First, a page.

PrairieSky Royalty Ltd., the Encana Corp. unit that allows investors to share in oil and natural gas production payments, surged 32 percent in its trading debut, a gain that may spur others to separate operations.
The largest Canadian initial public offering in 14 years, PrairieSky climbed to C$37 at the close in Toronto from its C$28 sale price. Calgary-based Encana raised C$1.46 billion from the sale and may receive a total of C$1.67 billion if the underwriters exercise their option to buy more stock.
The PrairieSky IPO is part of Encana Chief Executive Officer Doug Suttles’s turnaround plan for the company. PrairieSky is the first of several Canadian energy IPOs expected this year, including a C$248 million sale by Journey Energy Inc., as higher fuel prices and a weaker currency boost returns.
“This is trading off the yield and the potential for the dividend to grow,” Randy Ollenberger, an analyst at BMO Capital Markets in Calgary, said today in an interview. The stock’s advance should cause Canadian Natural Resources Ltd. and Cenovus Energy Inc. to consider similar moves, he said.
PrairieSky has an estimated enterprise value of C$4.6 billion based on current trading, Phil Skolnick, an analyst at Canaccord Genuity Corp. in New York, wrote in a note. That would imply a value of $2.8 billion for so-called royalty lands owned by Cenovus and at least C$2.3 billion for Canadian Natural’s properties, he estimated.
Canadian Natural is considering a spinoff of royalty assets that are expected to deliver at least C$140 million of pretax cash flow in 2014, President Steve Laut said on a May 9 conference call, including properties purchased from Devon Energy Corp. this year.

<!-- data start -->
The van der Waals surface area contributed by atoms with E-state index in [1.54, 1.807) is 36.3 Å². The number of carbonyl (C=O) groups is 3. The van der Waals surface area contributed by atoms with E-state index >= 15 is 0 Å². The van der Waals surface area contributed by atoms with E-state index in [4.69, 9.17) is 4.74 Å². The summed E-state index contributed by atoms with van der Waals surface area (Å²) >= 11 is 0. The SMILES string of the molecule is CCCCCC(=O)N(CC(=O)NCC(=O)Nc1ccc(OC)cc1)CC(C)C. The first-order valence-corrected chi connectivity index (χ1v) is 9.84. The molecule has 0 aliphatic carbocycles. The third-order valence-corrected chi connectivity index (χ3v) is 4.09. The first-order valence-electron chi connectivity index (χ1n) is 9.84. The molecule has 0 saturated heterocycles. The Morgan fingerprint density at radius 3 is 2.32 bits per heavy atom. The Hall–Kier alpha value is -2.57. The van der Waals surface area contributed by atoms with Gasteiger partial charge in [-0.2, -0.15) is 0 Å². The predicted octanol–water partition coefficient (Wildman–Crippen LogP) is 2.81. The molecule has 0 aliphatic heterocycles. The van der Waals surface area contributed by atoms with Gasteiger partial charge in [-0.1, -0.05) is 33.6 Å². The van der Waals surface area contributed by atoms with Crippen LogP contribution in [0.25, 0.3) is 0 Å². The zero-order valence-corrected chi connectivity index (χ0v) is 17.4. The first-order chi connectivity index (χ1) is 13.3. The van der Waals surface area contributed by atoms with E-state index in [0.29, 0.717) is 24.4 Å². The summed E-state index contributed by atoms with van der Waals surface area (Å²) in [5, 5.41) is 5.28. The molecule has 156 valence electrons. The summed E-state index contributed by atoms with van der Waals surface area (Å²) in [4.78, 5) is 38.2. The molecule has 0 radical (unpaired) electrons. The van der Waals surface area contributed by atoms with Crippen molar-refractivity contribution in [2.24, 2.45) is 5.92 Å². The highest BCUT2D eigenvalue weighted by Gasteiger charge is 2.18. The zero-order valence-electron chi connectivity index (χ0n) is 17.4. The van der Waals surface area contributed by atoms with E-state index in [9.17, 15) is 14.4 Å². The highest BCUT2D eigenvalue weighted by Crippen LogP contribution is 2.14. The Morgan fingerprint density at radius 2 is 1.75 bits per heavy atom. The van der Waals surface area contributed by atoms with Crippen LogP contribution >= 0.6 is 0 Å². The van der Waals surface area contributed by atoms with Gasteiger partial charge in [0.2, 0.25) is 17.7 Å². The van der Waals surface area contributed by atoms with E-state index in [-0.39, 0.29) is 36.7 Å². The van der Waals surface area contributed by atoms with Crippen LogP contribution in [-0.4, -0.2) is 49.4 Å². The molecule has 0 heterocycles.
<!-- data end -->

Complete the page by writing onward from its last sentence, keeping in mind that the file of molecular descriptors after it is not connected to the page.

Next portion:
Cenovus doesn’t plan to change the ownership of its royalty lands, CEO Brian Ferguson said on an April 30 call. The company, which has 2.4 million acres (971,249 hectares), doesn’t have any current intention to restructure or spin off those properties, Brett Harris, a spokesman, said in an e-mail this week.
Encana sold 52 million shares and the underwriters have an option to buy an additional 7.8 million, according to a statement today. The company, which continues to hold a 60 percent stake in PrairieSky, raised the initial offer price from as low as C$23, according to April 30 marketing documents.
PrairieSky’s stock gain isn’t surprising given investor demand for dividend payments, David Cockfield, a fund manager at Northland Wealth Management in Toronto, said in a phone interview today.
“It’s probably a good time for people to take their money and run but it gives an indication of the demand for that kind of product,” Cockfield said.